By Sylvia Warren and Katherine Warren
Nicki Minaj and Taylor Swift received abundant attention last week over a series of tweets about the Video Music Awards (VMA) nominations.
On Tuesday, Minaj tweeted about not receiving a VMA nomination for Video of the Year and said, "If your video celebrates women with very slim bodies, you will be nominated for vid of the year." Swift felt this message was directed at her, and responded: "I've done nothing but love & support you. It's unlike you to pit women against each other. Maybe one of the men took your slot." Minaj clarified that she was not referring to Swift, but rather much larger issues. The pair exchanged several more tweets.
Popular media responded by calling the Twitter exchange a "feud," "spat," "spar," "war," and many other belligerent names -- failing to acknowledge that both artists claimed to love and support each other in those same tweets.
Many celebrities, such as Katy Perry, weighed in with their own thoughts and reactions. Most egregiously, Ed Sheeran and Bruno Mars -- two nominees for the Video of the Year award -- created a fake Twitter feud that completely trivialized Minaj and Swift's discussion. Collectively, the public reaction made light of the serious problems that Minaj intended to highlight.
The issues raised by Minaj, and many others following her first Tweet, are real: racism in the music industry, inability to recognize white privilege, and the more insidious flaws of a feminism dominated by white, heterosexual women. Fortunately, the Twitter exchange did inspire some people to discuss these issues in a substantive way. Unfortunately, the media and popular response unearthed another real issue: the widespread failure to recognize and discuss a serious issue at face value -- especially when inspired by two women writing 140-character posts.
Some would argue that a tweet with thirteen Emojis (e.g. Minaj's original post about the industry celebrating women with slim bodies) does not merit serious reflection. However, Minaj and Swift are savvy businesswoman who know how to leverage their brands to make a point. It would be a mistake to diminish their tweets to a "catfight," which conjures the image of two thirteen-year-old girls fighting over a boy, not two serious artists discussing their careers.
Twitter -- with or without Emojis -- has become a serious medium for communication in the modern world. Sure, people post about food, shoes, boyfriends, and breakups. But Twitter has also become a staple for every well-respected news organization and many of our country's leaders. It helped fuel the Arab Spring. With 236 million monthly active users, its audience is massive.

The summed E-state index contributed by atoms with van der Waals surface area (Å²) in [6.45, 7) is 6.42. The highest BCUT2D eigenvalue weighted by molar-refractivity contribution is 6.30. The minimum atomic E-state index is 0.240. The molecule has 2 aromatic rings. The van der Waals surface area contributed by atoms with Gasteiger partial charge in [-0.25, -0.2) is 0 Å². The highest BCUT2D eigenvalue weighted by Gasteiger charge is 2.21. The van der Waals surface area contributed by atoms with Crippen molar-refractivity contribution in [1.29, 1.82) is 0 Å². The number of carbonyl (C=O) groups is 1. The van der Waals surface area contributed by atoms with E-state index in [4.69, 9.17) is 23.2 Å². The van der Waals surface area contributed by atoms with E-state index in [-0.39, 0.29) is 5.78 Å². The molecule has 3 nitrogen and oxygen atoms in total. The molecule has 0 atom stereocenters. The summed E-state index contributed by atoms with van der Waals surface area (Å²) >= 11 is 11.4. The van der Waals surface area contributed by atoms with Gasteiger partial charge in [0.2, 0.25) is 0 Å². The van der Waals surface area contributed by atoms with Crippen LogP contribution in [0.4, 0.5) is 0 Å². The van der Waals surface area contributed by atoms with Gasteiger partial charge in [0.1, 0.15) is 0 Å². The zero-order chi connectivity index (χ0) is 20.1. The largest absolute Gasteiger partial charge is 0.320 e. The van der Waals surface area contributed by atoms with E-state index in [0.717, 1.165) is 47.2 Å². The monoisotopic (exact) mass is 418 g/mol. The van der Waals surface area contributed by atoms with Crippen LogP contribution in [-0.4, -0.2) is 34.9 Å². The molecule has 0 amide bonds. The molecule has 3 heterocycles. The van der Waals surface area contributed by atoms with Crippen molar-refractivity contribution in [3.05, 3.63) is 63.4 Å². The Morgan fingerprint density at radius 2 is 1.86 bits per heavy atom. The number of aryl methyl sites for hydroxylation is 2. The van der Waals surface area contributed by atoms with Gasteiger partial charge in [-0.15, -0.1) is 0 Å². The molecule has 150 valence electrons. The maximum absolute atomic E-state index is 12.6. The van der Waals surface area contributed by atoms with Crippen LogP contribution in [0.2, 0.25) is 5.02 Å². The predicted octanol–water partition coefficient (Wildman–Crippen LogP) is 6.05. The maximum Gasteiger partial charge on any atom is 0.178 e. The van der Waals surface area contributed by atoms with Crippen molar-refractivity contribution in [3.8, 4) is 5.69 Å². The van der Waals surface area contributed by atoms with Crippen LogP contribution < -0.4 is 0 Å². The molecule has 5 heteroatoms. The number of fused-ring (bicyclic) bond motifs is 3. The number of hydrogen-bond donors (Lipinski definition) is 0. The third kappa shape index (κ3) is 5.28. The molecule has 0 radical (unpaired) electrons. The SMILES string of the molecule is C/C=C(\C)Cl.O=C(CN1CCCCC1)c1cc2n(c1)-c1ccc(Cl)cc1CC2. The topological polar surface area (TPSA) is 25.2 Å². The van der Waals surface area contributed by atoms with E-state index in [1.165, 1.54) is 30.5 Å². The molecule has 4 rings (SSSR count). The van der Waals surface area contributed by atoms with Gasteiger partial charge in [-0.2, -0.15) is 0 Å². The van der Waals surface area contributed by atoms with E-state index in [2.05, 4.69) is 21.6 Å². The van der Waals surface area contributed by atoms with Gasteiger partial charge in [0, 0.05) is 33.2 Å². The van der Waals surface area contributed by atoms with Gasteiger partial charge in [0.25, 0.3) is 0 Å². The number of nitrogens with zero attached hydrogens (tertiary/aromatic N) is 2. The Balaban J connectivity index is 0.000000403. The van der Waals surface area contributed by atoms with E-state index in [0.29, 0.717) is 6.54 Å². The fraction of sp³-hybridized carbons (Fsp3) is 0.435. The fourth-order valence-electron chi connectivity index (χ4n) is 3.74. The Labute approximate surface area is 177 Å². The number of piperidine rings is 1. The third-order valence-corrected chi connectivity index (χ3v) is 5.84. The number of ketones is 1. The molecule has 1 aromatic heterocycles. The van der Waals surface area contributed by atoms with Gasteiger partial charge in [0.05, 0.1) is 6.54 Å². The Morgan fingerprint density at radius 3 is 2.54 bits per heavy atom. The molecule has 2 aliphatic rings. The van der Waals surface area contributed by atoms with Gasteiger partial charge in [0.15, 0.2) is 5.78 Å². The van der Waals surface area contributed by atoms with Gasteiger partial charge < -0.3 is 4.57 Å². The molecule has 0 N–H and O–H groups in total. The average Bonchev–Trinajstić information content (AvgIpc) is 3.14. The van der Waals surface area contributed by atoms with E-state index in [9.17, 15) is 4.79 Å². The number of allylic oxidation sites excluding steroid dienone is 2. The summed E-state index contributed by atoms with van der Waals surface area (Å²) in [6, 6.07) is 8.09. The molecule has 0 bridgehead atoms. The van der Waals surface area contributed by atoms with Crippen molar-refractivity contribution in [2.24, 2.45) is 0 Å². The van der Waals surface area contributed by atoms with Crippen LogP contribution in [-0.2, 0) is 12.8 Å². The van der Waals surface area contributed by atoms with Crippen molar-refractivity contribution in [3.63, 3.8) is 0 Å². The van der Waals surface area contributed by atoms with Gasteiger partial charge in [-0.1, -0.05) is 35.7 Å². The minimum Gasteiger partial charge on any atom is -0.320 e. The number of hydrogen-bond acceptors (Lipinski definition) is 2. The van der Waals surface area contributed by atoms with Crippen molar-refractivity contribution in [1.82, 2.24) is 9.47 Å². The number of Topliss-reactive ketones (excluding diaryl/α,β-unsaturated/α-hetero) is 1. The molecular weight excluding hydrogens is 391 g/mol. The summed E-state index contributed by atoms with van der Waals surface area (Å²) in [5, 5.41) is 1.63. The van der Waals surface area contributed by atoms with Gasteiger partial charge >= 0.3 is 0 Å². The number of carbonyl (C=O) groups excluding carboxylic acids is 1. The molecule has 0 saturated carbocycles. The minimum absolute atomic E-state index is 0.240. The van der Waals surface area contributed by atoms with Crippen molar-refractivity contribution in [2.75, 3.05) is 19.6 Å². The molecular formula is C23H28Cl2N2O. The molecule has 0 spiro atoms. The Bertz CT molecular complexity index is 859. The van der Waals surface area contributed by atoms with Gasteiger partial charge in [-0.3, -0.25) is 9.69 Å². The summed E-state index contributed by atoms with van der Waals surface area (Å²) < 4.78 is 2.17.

Nicki Minaj has 20 million Twitter followers; Taylor Swift has 61.1 million. Both of their audiences are larger than the New York Times' 18.3 million. Minaj's original post was retweeted by 55,000 people and favorited by 81,000. Swift's apology to Minaj -- implicitly acknowledging the issues of bias that Minaj intended to illuminate -- was retweeted by 88,000 people and favorite by 180,000. According to 2012 statistics, the average active Twitter user has 208 followers. If you do the math, Minaj and Swift's messages likely reached over 100 million people through Twitter alone, without counting coverage in the mainstream media.
It is a rare moment when the entire world can witness a mistake, a provocative discussion about the mistake, a public apology to 61 million people, and in the end, a learning opportunity much bigger than any of the individuals involved. Discussing race and other entrenched issues is a Catch-22 situation: many people know the issues exist, but are hesitant to participant in open dialogue or to admit their own biases. Yet as the Huffington Post wrote last week, "nothing productive can come out of no dialogue at all."
As Facebook, Instagram, and Twitter followers, it is our responsibility to figure out how we can process and reflect on a difficult conversation (citation: Minaj, Swift) without reducing it to petty fight between two celebrities.
Otherwise, we aren't going anywhere anytime soon.
Sylvia Warren lives and works in Washington D.C. Katherine Warren is a Rhodes Scholar at the University of Oxford.
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